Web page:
Regina researchers hoping to study pandemic's effect on bat populations

A University of Regina researcher says reduced noise pollution could mean bats have to travel less to find food.

Reduced noise pollution could lead to bats having to travel less and finding more insects to eat: researcher

Bats eat about half their weight in insects a night, making them good for people to have around, Mark Brigham said. (Submitted by Cory Olson)

As International Bat Appreciation Day is recognized Friday, a Regina researcher is hoping to learn how the COVID-19 pandemic is affecting the flying mammals.

Public health orders in Saskatchewan are advising people to stay home as much as possible. That means less vehicles on the road and less noise pollution in the city. 

Mark Brigham, a professor of biology at the University of Regina, says this makes it the perfect time to study the impacts of silence on bat populations. 

"It would be interesting to see how bats respond to that and we can ask that question by remotely eavesdropping on the echolocation calls that they make," Brigham said.

Brigham said opportunities are limited during the pandemic, but he hopes to have students out individually to place bat detectors in various locations. He said they could then compare the data from 2020 with 2021 and 2022. 

The bat detectors are similar to a tape recorder with a microphone that is sensitive to high frequency sounds that bats make. 

The human ear can't hear the bats sounds but the devices can and gauge how active the bats are and which species of bat they are. 

"We would hope to put at least five to 10 in sort of the inner part of Regina, five to 10 in the suburb area and five to 10 outside of the city in more rural areas," Brigham said. "I think that would give us a pretty good picture."

In 2017, over two dozen bats were rescued by Regina firefighters and Salthaven West Wildlife Rescue. (Megan Lawrence/Salthaven West)

"This project will have to take a couple of years because hopefully next year — in sort of a negative way — we'll be back to normal and noisy and dirty and see if the bats change their behaviour," he said. 

Brigham's hypothesis is that since bats rely on sound to find food and fly around, the reduced noise may lead them to new places. 

"I think it's possible that the interior of Canadian cities might be quieter and therefore there might be more activity in those places — instead of them having to fly out to suburbs or rural areas in order to find insects to eat."

Brigham said he expects this would make bats' lives easier, because they use older buildings to roost in cities at times. 

"It may contribute to combat some of the things that are knocking bat populations down," Brigham said. "It would show that if we can live quieter and cleaner, other things can benefit from that."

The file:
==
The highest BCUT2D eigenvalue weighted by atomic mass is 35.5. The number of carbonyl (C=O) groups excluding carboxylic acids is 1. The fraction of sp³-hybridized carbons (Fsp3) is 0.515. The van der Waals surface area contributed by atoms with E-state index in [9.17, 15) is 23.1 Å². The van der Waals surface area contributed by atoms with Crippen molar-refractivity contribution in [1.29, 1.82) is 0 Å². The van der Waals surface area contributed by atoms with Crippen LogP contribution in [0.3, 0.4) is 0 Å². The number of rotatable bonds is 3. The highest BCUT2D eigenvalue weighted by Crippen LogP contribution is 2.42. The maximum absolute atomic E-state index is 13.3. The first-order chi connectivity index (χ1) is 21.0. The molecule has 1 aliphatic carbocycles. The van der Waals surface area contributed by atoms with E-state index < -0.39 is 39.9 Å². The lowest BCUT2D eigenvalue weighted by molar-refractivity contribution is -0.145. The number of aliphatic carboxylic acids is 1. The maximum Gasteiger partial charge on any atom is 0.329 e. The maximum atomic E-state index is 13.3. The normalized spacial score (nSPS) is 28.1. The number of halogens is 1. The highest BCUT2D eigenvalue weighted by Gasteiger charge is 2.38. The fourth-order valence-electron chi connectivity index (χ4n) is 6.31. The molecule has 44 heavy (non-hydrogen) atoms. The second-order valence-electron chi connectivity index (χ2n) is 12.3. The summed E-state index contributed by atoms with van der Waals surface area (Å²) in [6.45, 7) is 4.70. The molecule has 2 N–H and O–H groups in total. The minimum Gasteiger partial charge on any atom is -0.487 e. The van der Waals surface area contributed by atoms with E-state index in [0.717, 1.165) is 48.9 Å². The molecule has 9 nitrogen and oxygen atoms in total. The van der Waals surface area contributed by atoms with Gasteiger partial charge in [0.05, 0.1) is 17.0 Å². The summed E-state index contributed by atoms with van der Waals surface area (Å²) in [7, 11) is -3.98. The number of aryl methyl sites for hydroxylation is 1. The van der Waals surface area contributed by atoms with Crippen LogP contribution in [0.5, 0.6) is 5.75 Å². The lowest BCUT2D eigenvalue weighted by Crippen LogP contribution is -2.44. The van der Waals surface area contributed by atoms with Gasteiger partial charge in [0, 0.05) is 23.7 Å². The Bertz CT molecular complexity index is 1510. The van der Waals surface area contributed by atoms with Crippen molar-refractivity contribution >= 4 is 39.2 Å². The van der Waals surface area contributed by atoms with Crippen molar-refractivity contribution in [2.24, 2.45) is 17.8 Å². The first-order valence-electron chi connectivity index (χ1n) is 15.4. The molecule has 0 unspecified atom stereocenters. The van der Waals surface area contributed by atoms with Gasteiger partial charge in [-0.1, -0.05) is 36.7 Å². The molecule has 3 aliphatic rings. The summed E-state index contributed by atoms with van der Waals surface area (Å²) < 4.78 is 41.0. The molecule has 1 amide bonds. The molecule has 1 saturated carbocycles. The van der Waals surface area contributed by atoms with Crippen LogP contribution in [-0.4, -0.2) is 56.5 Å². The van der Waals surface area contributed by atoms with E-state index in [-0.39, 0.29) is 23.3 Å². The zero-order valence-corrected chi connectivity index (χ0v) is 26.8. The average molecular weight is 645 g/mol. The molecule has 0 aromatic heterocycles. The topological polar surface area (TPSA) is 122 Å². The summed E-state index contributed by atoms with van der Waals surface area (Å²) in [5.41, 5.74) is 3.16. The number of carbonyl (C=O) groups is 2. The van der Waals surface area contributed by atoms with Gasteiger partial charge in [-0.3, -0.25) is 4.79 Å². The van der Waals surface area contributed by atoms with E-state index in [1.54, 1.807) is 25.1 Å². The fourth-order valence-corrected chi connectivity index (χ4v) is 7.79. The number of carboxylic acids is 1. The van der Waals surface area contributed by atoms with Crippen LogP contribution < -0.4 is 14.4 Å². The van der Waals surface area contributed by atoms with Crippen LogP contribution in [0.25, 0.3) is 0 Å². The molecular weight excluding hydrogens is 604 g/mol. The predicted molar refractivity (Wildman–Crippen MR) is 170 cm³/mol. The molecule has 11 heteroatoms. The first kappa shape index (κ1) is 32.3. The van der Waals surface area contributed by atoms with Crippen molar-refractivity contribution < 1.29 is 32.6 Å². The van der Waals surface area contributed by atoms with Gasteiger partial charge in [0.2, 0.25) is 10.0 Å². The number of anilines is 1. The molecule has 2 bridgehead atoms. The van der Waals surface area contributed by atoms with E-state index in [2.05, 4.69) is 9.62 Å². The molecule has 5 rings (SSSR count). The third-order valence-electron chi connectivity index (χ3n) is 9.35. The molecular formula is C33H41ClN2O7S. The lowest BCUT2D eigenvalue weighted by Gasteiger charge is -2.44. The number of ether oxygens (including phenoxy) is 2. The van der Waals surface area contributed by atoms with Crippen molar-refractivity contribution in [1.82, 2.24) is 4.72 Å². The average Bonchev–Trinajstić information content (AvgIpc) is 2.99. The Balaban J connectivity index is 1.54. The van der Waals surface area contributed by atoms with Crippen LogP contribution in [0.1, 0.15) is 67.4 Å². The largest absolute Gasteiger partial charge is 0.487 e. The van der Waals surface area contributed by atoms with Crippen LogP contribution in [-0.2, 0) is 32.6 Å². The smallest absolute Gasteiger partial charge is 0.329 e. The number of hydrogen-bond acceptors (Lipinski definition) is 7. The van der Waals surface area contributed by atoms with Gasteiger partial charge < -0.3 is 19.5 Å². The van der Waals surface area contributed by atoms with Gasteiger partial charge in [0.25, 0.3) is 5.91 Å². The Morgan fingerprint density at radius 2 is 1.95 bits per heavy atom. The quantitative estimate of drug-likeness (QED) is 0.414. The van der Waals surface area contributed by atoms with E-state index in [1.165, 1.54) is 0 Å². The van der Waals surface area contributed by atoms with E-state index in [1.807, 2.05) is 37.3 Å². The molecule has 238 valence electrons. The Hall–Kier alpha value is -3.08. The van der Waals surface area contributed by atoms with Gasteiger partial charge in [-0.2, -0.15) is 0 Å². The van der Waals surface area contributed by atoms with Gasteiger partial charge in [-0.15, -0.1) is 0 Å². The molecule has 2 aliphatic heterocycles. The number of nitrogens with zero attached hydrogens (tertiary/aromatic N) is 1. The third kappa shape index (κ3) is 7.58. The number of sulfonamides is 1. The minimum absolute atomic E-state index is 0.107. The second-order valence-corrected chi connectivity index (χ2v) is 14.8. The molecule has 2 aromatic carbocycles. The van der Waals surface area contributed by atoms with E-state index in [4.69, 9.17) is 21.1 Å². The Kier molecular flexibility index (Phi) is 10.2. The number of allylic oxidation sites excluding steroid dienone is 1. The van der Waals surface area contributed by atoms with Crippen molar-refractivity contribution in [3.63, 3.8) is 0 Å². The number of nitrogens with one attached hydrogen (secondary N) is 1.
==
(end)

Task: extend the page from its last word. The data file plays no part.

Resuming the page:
A rescued big brown bat spending time in its crocheted 'bat-cave'. (Salthaven West/Facebook)

Brigham's research is currently on hold because the University of Regina is only allowing approved research under the current state of emergency. He said he can't start until he has permission. 

"But with the nicer weather coming, bats are going to start to become active in the next couple of weeks," he said. "So it would be nice to get started sooner rather than later, but we'll do it when we can."

Mark Brigham said he hopes to start his research about bats sooner rather than later. (Submitted by Vickram Misra)

Brigham said that while people may not want a bat in their home, they should remember the good the creatures do. 

"They eat half of their entire weight in flying insects every night, and most of the insects they eat we don't like, so bats do a lot of good for us," Brigham said. "Like all wildlife around, they deserve a chance."

Brigham said colleagues throughout Canada are planning on working together for this research to get a national picture. 

With files from The Morning Edition


To encourage thoughtful and respectful conversations, first and last names will appear with each submission to CBC/Radio-Canada's online communities (except in children and youth-oriented communities). Pseudonyms will no longer be permitted.

By submitting a comment, you accept that CBC has the right to reproduce and publish that comment in whole or in part, in any manner CBC chooses. Please note that CBC does not endorse the opinions expressed in comments. Comments on this story are moderated according to our Submission Guidelines. Comments are welcome while open. We reserve the right to close comments at any time.

Become a CBC Member

Join the conversationCreate account

Already have an account?